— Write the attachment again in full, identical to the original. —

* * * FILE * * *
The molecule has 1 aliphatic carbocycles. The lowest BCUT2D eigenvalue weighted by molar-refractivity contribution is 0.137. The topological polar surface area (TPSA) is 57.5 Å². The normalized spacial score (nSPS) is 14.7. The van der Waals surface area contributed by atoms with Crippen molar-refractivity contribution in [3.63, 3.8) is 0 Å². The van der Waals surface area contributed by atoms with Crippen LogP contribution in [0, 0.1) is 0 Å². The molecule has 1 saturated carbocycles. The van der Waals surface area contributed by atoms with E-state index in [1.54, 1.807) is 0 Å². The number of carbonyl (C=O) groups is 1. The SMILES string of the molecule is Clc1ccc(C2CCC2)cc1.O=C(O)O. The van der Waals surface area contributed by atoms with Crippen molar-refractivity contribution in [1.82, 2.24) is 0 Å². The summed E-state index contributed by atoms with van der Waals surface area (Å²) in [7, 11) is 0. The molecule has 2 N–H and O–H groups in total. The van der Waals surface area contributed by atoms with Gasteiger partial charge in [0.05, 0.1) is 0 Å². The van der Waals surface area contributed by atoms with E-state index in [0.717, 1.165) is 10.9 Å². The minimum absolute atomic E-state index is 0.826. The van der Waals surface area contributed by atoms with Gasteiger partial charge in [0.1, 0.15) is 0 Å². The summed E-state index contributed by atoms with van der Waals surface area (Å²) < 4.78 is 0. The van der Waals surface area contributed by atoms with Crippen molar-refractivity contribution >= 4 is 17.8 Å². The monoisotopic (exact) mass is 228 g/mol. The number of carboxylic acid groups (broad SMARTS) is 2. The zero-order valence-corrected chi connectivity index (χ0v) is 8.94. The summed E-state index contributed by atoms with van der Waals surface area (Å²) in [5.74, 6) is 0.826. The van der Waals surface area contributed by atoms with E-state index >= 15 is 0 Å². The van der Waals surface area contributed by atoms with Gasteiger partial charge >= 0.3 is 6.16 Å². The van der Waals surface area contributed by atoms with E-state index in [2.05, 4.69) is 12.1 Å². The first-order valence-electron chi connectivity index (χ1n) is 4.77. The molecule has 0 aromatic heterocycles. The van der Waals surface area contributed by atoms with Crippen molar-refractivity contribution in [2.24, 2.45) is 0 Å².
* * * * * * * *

The molecule has 1 aliphatic carbocycles. The lowest BCUT2D eigenvalue weighted by molar-refractivity contribution is 0.137. The topological polar surface area (TPSA) is 57.5 Å². The normalized spacial score (nSPS) is 14.7. The van der Waals surface area contributed by atoms with Crippen molar-refractivity contribution in [3.63, 3.8) is 0 Å². The van der Waals surface area contributed by atoms with Crippen LogP contribution in [0, 0.1) is 0 Å². The molecule has 1 saturated carbocycles. The van der Waals surface area contributed by atoms with E-state index in [1.54, 1.807) is 0 Å². The number of carbonyl (C=O) groups is 1. The SMILES string of the molecule is Clc1ccc(C2CCC2)cc1.O=C(O)O. The van der Waals surface area contributed by atoms with Crippen molar-refractivity contribution in [1.82, 2.24) is 0 Å². The summed E-state index contributed by atoms with van der Waals surface area (Å²) in [7, 11) is 0. The molecule has 2 N–H and O–H groups in total. The van der Waals surface area contributed by atoms with Gasteiger partial charge in [0.05, 0.1) is 0 Å². The van der Waals surface area contributed by atoms with E-state index in [0.717, 1.165) is 10.9 Å². The minimum absolute atomic E-state index is 0.826. The van der Waals surface area contributed by atoms with Gasteiger partial charge in [0.1, 0.15) is 0 Å². The summed E-state index contributed by atoms with van der Waals surface area (Å²) < 4.78 is 0. The van der Waals surface area contributed by atoms with Crippen molar-refractivity contribution >= 4 is 17.8 Å². The monoisotopic (exact) mass is 228 g/mol. The number of carboxylic acid groups (broad SMARTS) is 2. The zero-order valence-corrected chi connectivity index (χ0v) is 8.94. The summed E-state index contributed by atoms with van der Waals surface area (Å²) in [5.74, 6) is 0.826. The van der Waals surface area contributed by atoms with E-state index >= 15 is 0 Å². The van der Waals surface area contributed by atoms with Gasteiger partial charge >= 0.3 is 6.16 Å². The van der Waals surface area contributed by atoms with E-state index in [2.05, 4.69) is 12.1 Å². The first-order valence-electron chi connectivity index (χ1n) is 4.77. The molecule has 0 aromatic heterocycles. The van der Waals surface area contributed by atoms with Crippen molar-refractivity contribution in [2.24, 2.45) is 0 Å².